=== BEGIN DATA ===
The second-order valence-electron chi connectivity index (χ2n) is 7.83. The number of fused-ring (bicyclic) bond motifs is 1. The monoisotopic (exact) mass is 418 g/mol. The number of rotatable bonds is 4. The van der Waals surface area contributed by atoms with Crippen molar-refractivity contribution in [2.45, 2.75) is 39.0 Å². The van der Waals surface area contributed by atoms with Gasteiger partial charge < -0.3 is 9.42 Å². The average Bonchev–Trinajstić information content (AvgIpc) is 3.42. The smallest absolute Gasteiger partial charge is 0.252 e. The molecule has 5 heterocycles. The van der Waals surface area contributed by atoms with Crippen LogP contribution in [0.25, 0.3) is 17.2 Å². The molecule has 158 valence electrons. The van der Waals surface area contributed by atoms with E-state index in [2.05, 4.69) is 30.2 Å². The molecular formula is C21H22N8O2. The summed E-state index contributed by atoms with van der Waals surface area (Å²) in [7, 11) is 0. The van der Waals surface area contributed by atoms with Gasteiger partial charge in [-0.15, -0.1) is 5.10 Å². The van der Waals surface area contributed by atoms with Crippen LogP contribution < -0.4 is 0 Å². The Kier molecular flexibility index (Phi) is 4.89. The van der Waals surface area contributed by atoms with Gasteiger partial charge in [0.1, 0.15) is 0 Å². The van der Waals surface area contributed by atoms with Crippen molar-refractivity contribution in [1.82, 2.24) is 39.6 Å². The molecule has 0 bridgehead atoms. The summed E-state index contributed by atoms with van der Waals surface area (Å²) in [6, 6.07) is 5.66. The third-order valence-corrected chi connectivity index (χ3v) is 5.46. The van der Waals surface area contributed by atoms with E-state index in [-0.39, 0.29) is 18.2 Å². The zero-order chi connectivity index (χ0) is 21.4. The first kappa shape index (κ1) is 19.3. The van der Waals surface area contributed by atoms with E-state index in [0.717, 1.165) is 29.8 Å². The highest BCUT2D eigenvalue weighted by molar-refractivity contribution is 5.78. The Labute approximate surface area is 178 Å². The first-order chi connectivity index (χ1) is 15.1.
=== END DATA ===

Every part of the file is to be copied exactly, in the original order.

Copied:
The second-order valence-electron chi connectivity index (χ2n) is 7.83. The number of fused-ring (bicyclic) bond motifs is 1. The monoisotopic (exact) mass is 418 g/mol. The number of rotatable bonds is 4. The van der Waals surface area contributed by atoms with Crippen molar-refractivity contribution in [2.45, 2.75) is 39.0 Å². The van der Waals surface area contributed by atoms with Gasteiger partial charge < -0.3 is 9.42 Å². The average Bonchev–Trinajstić information content (AvgIpc) is 3.42. The smallest absolute Gasteiger partial charge is 0.252 e. The molecule has 5 heterocycles. The van der Waals surface area contributed by atoms with Crippen LogP contribution in [0.25, 0.3) is 17.2 Å². The molecule has 158 valence electrons. The van der Waals surface area contributed by atoms with E-state index in [2.05, 4.69) is 30.2 Å². The molecular formula is C21H22N8O2. The summed E-state index contributed by atoms with van der Waals surface area (Å²) in [7, 11) is 0. The van der Waals surface area contributed by atoms with Gasteiger partial charge in [-0.15, -0.1) is 5.10 Å². The van der Waals surface area contributed by atoms with Crippen LogP contribution < -0.4 is 0 Å². The Kier molecular flexibility index (Phi) is 4.89. The van der Waals surface area contributed by atoms with Gasteiger partial charge in [0.1, 0.15) is 0 Å². The van der Waals surface area contributed by atoms with Crippen molar-refractivity contribution in [1.82, 2.24) is 39.6 Å². The molecule has 0 bridgehead atoms. The summed E-state index contributed by atoms with van der Waals surface area (Å²) in [6, 6.07) is 5.66. The third-order valence-corrected chi connectivity index (χ3v) is 5.46. The van der Waals surface area contributed by atoms with E-state index in [-0.39, 0.29) is 18.2 Å². The zero-order chi connectivity index (χ0) is 21.4. The first kappa shape index (κ1) is 19.3. The van der Waals surface area contributed by atoms with E-state index in [0.717, 1.165) is 29.8 Å². The highest BCUT2D eigenvalue weighted by molar-refractivity contribution is 5.78. The Labute approximate surface area is 178 Å². The first-order chi connectivity index (χ1) is 15.1.